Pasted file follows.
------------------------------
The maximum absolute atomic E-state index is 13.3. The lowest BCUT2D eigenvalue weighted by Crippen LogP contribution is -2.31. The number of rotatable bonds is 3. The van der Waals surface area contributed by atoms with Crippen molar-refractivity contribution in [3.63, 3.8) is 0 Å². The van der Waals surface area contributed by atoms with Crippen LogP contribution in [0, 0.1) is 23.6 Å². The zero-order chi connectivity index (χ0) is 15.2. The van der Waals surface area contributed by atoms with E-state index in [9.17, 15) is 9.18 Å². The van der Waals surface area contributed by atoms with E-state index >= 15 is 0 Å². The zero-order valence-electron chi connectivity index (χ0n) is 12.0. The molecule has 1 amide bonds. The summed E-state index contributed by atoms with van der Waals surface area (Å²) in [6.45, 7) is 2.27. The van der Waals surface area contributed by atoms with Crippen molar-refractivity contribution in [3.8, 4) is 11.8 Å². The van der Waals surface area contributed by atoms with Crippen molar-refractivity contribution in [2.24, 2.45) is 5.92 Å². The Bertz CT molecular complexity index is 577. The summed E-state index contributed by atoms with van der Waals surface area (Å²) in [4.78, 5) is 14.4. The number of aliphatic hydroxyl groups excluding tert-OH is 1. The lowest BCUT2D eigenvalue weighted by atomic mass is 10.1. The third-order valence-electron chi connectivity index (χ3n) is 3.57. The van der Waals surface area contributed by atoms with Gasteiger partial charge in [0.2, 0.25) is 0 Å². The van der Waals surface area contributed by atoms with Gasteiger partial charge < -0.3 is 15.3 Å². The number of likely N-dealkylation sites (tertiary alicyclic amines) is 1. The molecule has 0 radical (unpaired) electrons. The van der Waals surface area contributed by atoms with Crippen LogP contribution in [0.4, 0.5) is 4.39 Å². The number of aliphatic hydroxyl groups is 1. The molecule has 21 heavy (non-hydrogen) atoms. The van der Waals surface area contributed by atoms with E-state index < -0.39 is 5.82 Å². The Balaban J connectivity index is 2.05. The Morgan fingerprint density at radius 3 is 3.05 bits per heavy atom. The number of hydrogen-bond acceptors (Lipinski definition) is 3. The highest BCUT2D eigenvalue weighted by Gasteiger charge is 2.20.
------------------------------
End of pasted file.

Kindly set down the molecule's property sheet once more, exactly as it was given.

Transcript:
The maximum absolute atomic E-state index is 13.3. The lowest BCUT2D eigenvalue weighted by Crippen LogP contribution is -2.31. The number of rotatable bonds is 3. The van der Waals surface area contributed by atoms with Crippen molar-refractivity contribution in [3.63, 3.8) is 0 Å². The van der Waals surface area contributed by atoms with Crippen LogP contribution in [0, 0.1) is 23.6 Å². The zero-order chi connectivity index (χ0) is 15.2. The van der Waals surface area contributed by atoms with E-state index in [9.17, 15) is 9.18 Å². The van der Waals surface area contributed by atoms with E-state index >= 15 is 0 Å². The zero-order valence-electron chi connectivity index (χ0n) is 12.0. The molecule has 1 amide bonds. The summed E-state index contributed by atoms with van der Waals surface area (Å²) in [6.45, 7) is 2.27. The van der Waals surface area contributed by atoms with Crippen molar-refractivity contribution in [3.8, 4) is 11.8 Å². The van der Waals surface area contributed by atoms with Crippen molar-refractivity contribution in [2.24, 2.45) is 5.92 Å². The Bertz CT molecular complexity index is 577. The summed E-state index contributed by atoms with van der Waals surface area (Å²) in [4.78, 5) is 14.4. The number of aliphatic hydroxyl groups excluding tert-OH is 1. The lowest BCUT2D eigenvalue weighted by atomic mass is 10.1. The third-order valence-electron chi connectivity index (χ3n) is 3.57. The van der Waals surface area contributed by atoms with Gasteiger partial charge in [0.2, 0.25) is 0 Å². The van der Waals surface area contributed by atoms with Gasteiger partial charge < -0.3 is 15.3 Å². The number of likely N-dealkylation sites (tertiary alicyclic amines) is 1. The molecule has 0 radical (unpaired) electrons. The van der Waals surface area contributed by atoms with Crippen LogP contribution in [0.4, 0.5) is 4.39 Å². The number of aliphatic hydroxyl groups is 1. The molecule has 21 heavy (non-hydrogen) atoms. The van der Waals surface area contributed by atoms with E-state index < -0.39 is 5.82 Å². The Balaban J connectivity index is 2.05. The Morgan fingerprint density at radius 3 is 3.05 bits per heavy atom. The number of hydrogen-bond acceptors (Lipinski definition) is 3. The highest BCUT2D eigenvalue weighted by Gasteiger charge is 2.20.